Wednesday, October 1, 2014
Panel Upholds Alameda County’s Drug Disposal Ordinance
By a MetNews Staff Writer
An Alameda County ordinance requiring prescription drug manufacturers to pick up and dispose of unused and unwanted drugs sold in the county, regardless of where or by whom the drugs were manufactured, does not violate the Commerce Clause, the Ninth U.S. Circuit Court of Appeals ruled yesterday.
Rejecting arguments by the Pharmaceutical Research and Manufacturers of America, Generic Pharmaceutical Association and Biotechnology Industry Organization, the panel held that the program—the cost of which is estimated by the county at $330,000 a year and by drug companies at $1.2 million, compared with $965 million annually in pharmaceutical sales in the county—does not discriminate against, or place an undue burden on, interstate commerce.
The 2012 Safe Drug Disposal Ordinance requires the companies to set up disposal kiosks throughout the county and to promote the program to county residents. The drug companies must also empty the kiosks and destroy the drugs at medical-waste facilities.
U.S. District Judge Richard Seeborg of the Northern District of California granted the county summary judgment, which was affirmed yesterday by the Ninth Circuit.
Because the ordinance applies equally to all drug manufacturers that sell within Alameda County, there was no discrimination against out-of-state drugmakers, and the law is not an unlawful tariff, the court found.
“An ordinance that applies across-the-board provides no geographic advantages,” Judge N. Randy Smith wrote for the court. “This holds true even where the ordinance only affects interstate commerce due to an absence of intrastate businesses. Given that the ordinance applies across the board, it does not discriminate at all, let alone in the same way as a tariff.”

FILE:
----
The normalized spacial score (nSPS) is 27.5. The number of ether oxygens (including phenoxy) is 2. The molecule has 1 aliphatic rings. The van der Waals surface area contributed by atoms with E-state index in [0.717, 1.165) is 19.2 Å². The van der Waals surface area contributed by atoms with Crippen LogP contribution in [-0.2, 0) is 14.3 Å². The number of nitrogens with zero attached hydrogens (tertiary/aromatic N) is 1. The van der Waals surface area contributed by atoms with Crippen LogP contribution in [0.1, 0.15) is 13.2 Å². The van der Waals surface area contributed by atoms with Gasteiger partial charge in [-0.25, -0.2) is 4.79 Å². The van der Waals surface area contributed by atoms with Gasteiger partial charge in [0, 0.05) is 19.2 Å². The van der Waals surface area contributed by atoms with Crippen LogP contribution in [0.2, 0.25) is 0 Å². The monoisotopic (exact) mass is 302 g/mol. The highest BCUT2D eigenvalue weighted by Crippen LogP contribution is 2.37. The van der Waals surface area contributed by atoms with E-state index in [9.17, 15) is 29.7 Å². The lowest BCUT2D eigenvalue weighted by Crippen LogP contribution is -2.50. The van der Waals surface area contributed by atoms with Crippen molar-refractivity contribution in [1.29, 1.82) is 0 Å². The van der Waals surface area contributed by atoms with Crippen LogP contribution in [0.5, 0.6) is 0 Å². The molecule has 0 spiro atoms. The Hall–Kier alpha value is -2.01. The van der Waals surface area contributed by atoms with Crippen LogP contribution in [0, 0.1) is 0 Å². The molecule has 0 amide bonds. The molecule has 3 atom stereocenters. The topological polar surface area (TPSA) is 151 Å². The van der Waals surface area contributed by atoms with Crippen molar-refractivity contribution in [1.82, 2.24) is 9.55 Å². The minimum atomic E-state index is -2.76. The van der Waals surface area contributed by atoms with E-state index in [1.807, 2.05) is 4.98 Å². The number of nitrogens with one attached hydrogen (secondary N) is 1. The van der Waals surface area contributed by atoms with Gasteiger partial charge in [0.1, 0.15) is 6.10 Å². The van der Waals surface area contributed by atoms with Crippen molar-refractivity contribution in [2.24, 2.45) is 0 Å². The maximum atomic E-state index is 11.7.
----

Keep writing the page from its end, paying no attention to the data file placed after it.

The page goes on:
The trade groups also failed to show that the ordinance would affect transactions beyond the borders of Alameda County.
In fact, the plain language of the ordinance exempts drug companies that do not conduct business in Alameda County from the program, the judge noted, adding that those that do are also not required to implement similar programs outside of the county unless they face such orders from another jurisdiction.
“There is nothing unusual or unconstitutional per se about a state or county regulating the in-state conduct of an out-of-state entity when the out-of-state entity chooses to engage the state or county through interstate commerce,” Smith wrote.
Smith cited Association des Eleveurs de Canards et D’oies du Quebec v. Harris, 729 F.3d 937 (9th Cir. 2013), which upheld California’s law banning foie gras—the cooked fatty liver of a force-fed goose or duck. In rejecting a Commerce Clause challenge, the appellate panel noted that the law applied equally to animals raised in and out of the state.
As for the cost burden of the Alameda enactment, Smith said, given the substantial pharmaceutical revenue stream in the county, even $1.2 million to collectively administer the program cannot be considered a substantial burden under the Commerce Clause.
As to the merits of the “first-in-the-nation” law, Smith said:
“Opinions vary widely as to whether adoption of the ordinance was a good idea. We leave that debate to other institutions and the public at large. We needed only to review the ordinance and determine whether it violates the dormant Commerce Clause of the United States Constitution. We did; it does not.”
Smith was joined by Judge Morgan Christen and Senior District Judge Lawrence L. Piersol of South Dakota, sitting by designation.
The case is Pharmaceutical Research and Manufacturers of America v. County of Alameda, 13-16833.
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